Santoro: Wolf Pack’s not-so-secret weapon is Matt Lubick

Oregon receivers coordinator Matt Lubick talks with reporters during media day for the CFP championship game in 2015. Lubick will be in charge of the Nevada offense this season.

Oregon receivers coordinator Matt Lubick talks with reporters during media day for the CFP championship game in 2015. Lubick will be in charge of the Nevada offense this season.
Tony Gutierrez | AP

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Sports Fodder:

The biggest reason for hope with the Nevada Wolf Pack football team this fall is not new head coach Jeff Choate. The Pack has had defensive coaches and special teams coaches trying to masquerade as head coaches before. See, in recent years, Ken Wilson, Brian Polian and Chris Tormey.

The reason for hope is also not quarterback Chubba Purdy. The Pack has had Power Five quarterback transfers in recent years who showed us all why that Power Five school didn't want them anymore. See Brendon Lewis, Shane Illingworth, Malik Henry and David Cornwell.

The reason for hope is also not a revamped roster. The Pack has revamped its roster countless times before with little success.

All of those things (Choate, Purdy, a giant influx of new talent) might all play a significant role in any success the Pack has this fall in turning around a program that went 2-10 in each of the last two seasons. But if you are looking for the one reason why this Pack program could head back in the right direction starting Aug. 24 when SMU comes to Mackay Stadium, look no further than offensive coordinator Matt Lubick.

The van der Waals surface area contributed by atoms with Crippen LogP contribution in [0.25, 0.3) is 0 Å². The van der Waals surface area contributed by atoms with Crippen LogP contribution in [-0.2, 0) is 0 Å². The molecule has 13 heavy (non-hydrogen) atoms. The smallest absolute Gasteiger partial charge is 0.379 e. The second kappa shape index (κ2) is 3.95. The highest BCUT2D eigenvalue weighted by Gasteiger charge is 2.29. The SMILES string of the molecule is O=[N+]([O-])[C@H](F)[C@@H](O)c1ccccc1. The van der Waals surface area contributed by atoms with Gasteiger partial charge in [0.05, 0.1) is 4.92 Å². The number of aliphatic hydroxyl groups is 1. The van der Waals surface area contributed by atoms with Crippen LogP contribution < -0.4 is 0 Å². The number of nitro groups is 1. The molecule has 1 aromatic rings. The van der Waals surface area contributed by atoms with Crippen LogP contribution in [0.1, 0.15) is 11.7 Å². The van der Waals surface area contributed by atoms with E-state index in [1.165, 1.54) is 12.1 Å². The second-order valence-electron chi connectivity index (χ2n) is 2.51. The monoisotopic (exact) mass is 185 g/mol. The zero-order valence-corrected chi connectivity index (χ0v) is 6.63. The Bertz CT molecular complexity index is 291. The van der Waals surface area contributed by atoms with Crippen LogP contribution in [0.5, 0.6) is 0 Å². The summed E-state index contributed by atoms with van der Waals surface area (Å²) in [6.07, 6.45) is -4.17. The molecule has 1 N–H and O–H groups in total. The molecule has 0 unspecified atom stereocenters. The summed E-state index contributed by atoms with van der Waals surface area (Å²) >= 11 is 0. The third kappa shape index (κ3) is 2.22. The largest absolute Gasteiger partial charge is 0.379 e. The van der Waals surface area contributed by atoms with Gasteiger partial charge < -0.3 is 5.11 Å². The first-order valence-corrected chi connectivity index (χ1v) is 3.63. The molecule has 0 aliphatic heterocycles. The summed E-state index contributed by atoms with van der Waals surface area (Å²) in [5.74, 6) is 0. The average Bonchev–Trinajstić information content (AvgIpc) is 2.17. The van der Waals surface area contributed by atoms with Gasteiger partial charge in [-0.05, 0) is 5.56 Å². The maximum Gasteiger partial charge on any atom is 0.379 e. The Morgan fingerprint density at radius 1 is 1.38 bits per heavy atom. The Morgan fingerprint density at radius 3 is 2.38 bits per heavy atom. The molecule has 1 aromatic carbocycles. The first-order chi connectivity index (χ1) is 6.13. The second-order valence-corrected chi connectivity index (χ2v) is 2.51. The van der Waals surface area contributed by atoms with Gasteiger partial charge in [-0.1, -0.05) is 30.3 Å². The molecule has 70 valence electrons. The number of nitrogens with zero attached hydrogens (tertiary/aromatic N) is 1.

Lubick might turn out to be the best assistant coach hire in the Mountain West this offseason. Choate, it seems, has hired numerous quality coaches since he took over the program in early December. Yes, the vast majority of them are all his buddies from various points along his coaching journey. But all of them, at least on paper, have earned their current title at Nevada and are much more than the first guy Choate found on his speed dial.

The Wolf Pack is extremely fortunate to have Lubick, a guy whose resume suggests he also would be right at home in Choate's job. The 52-year-old Lubick, maybe more than any other assistant Choate hired, could have the most impact on this Pack roster and season.

Lubick, the son of legendary Colorado State head coach Sonny Lubick, has been an offensive coordinator at Nebraska, Washington and Oregon. He's been an assistant, primarily coaching wide receivers and defensive backs, at San Jose State, Oregon State, Colorado State, Arizona State and Duke. The last two seasons he was a senior analyst at Kansas.